Harvest Health CEO: Second Quarter Results Exceeded Expectations
Harvest Health & Recreation (CSE: HARV, OTCQX: HRVSF) announced Tuesday its second quarter financial results, reporting a net loss of $18.3 million, a slight improvement over the $20 million it lost during the first quarter of 2020.
The vertically integrated cannabis firm, which operates 35 dispensaries in seven states, said quarter over quarter revenue increased 26%, to $55.7 million. Growth was driven by increased sales in existing stores, as well as expanded cultivation and manufacturing capabilities and contributions from previously announced acquisitions.
During a call with investors and analysts, Harvest founder and chief executive Steve White said his firm’s Q2 results “exceeded expectations.”
“Revenue was up significantly, we quickly and meaningfully reduced costs, our adjusted EBITDA turned positive earlier than expected, and we haven’t seen a single one of our core markets expand to allow recreational sales yet,” he said.
Indeed, Harvest’s gross profit grew from $18.1 million in Q1 to $23.4 million in Q2, while overhead decreased, resulting in a positive adjusted EBITDA totaling $4.1 million versus a loss of $3.6 million in Q1.
"Our improved financial results during the second quarter demonstrate continued progress toward our primary goal of returning to profitability through revenue growth, cost reduction measures and investments in core markets Arizona, Florida, Maryland, and Pennsylvania," White said via a news release. "We are continuing to build on this positive momentum as we execute on our plan."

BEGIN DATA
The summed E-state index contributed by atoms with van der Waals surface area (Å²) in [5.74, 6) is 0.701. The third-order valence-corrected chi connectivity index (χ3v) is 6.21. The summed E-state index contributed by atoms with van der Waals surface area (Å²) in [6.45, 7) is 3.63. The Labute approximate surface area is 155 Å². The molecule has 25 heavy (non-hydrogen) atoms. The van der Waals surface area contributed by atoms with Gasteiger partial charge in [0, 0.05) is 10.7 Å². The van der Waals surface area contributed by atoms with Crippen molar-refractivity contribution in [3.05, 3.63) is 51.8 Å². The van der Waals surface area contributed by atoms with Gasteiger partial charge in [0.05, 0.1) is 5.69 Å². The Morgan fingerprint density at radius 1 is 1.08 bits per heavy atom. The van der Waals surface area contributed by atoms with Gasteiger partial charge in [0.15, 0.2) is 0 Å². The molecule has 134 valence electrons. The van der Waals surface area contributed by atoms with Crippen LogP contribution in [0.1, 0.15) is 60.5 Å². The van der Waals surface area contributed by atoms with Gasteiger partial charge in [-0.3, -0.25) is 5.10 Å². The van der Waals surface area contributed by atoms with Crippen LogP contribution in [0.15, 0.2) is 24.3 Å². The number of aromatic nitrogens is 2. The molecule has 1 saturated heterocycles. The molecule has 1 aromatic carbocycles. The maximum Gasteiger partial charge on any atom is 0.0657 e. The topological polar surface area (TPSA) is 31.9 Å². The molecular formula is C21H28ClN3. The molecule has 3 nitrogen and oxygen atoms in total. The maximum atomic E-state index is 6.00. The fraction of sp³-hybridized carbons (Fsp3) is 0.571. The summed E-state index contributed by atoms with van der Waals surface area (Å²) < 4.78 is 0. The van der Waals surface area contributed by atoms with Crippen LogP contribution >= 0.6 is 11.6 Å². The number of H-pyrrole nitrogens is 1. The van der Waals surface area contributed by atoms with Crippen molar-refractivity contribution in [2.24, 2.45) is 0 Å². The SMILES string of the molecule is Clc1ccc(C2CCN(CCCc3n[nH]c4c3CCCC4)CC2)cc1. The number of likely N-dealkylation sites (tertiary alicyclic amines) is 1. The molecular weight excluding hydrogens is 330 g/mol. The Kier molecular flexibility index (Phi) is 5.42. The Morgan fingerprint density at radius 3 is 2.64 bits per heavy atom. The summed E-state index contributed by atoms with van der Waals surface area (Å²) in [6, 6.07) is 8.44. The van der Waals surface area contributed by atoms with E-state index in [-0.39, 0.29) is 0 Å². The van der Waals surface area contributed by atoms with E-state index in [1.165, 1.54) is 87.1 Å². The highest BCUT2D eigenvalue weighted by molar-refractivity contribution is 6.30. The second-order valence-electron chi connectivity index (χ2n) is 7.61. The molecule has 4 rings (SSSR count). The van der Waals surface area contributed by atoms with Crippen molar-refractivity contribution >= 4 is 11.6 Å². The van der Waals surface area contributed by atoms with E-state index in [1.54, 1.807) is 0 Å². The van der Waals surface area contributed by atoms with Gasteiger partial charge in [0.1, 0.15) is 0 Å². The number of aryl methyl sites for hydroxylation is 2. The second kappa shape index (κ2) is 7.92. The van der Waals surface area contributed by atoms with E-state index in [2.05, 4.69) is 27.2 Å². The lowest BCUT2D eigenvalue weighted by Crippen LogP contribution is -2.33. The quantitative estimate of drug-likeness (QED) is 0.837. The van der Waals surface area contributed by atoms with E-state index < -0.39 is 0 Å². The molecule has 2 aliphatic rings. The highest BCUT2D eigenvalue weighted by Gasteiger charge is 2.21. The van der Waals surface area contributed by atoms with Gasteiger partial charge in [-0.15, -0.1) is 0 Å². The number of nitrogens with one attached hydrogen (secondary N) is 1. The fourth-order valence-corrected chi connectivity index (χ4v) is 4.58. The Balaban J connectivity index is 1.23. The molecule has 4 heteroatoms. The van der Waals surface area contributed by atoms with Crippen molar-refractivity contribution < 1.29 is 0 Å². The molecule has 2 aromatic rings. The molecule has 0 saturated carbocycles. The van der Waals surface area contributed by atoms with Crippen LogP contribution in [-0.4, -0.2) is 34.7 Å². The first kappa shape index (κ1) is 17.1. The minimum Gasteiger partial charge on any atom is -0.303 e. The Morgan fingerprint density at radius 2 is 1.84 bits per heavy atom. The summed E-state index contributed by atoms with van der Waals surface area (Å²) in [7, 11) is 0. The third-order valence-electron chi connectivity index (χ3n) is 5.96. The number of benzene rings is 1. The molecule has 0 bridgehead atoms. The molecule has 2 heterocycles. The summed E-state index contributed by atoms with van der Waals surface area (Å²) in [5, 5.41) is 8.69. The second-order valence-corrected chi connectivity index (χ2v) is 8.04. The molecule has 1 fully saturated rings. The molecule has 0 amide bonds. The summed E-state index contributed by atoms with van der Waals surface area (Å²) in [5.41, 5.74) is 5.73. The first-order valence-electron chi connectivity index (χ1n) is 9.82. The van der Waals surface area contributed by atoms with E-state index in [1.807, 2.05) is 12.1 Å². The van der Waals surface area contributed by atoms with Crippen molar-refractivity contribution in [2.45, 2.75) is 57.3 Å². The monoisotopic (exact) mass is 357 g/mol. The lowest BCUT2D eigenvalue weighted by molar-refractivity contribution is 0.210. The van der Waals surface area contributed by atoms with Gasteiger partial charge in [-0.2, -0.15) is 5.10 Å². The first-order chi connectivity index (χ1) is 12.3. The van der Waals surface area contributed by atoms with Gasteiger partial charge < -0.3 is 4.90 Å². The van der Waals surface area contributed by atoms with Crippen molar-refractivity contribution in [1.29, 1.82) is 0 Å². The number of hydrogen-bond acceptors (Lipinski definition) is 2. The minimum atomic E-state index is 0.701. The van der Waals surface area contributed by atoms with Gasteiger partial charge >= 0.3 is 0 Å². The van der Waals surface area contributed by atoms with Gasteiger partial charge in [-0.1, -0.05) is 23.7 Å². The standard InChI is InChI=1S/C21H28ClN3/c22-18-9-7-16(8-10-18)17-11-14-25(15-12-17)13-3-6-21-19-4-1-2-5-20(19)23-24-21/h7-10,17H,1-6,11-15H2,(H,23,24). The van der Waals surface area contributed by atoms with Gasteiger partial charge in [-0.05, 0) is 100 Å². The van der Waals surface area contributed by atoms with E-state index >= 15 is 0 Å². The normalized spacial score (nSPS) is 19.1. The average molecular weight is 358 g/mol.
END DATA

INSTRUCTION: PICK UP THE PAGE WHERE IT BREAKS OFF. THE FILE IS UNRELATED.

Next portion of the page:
Speaking during the Q2 call, White noted that Harvest has so far opened or acquired fewer retail locations in 2020 compared to last year. However, strong same store sales, expansions in core markets and cost reductions have enabled the company to “streamline the business for greater efficiency.”
“We still believe that we have additional opportunities to further reduce costs while growing the business, and we expect to demonstrate further progress in the future,” he said, noting that the company had approximately $62 million in cash and $291 million in debt.
According to recently appointed chief financial officer Deborah Keeley, same store sales increased 29% sequentially at 31 of its stores that were open in both Q1 and Q2.
“During this second quarter, we realized a 4% increase in traffic and 24% increase in basket size compared to the first quarter,” she said.
For his part, White speculates that some of the “bumps” the company saw in Q2 could have come from the distribution of federal stimulus checks.
“We don’t know if that is going to happen in Q3 or Q4,” he said. “We hope it is, but we don’t have any idea.”
Meanwhile, at the state level, Harvest said it would continue to focus on Arizona, Florida, Maryland and Pennsylvania, markets where it spent nearly $14 million on capital expenditures during the first half of 2020 and derived about 84% of its revenue in Q2.
“Our home state of Arizona is one of the fastest growing medical markets in the U.S.,” White said. “The number of qualified patients as of May 2020 was over 245,000, of 23% from a year earlier. Total marijuana sold year-to-date through May 2020 was almost 82,000 pounds, up 30% from the same time period and in 2019.”
Harvest is the largest medical marijuana retailer in Arizona, with 14 open dispensary locations and five cultivation and manufacturing facilities throughout the state. The company also has a combined 14 operating dispensaries in Florida (6), Maryland (3), and Pennsylvania (5).
"We firmly believe that investing in markets with favorable regulatory frameworks, and limited licenses to operate, afford the company the best opportunity to return to profitability in the near-term," White added.
Founded in 2011, Harvest now has over 950 employees, 35 retail stores and 12 cultivation and procession locations, according to its most recent investor presentation. It projects that 2020 revenue could reach $220 million.
Additional information can be found in Harvest's news release.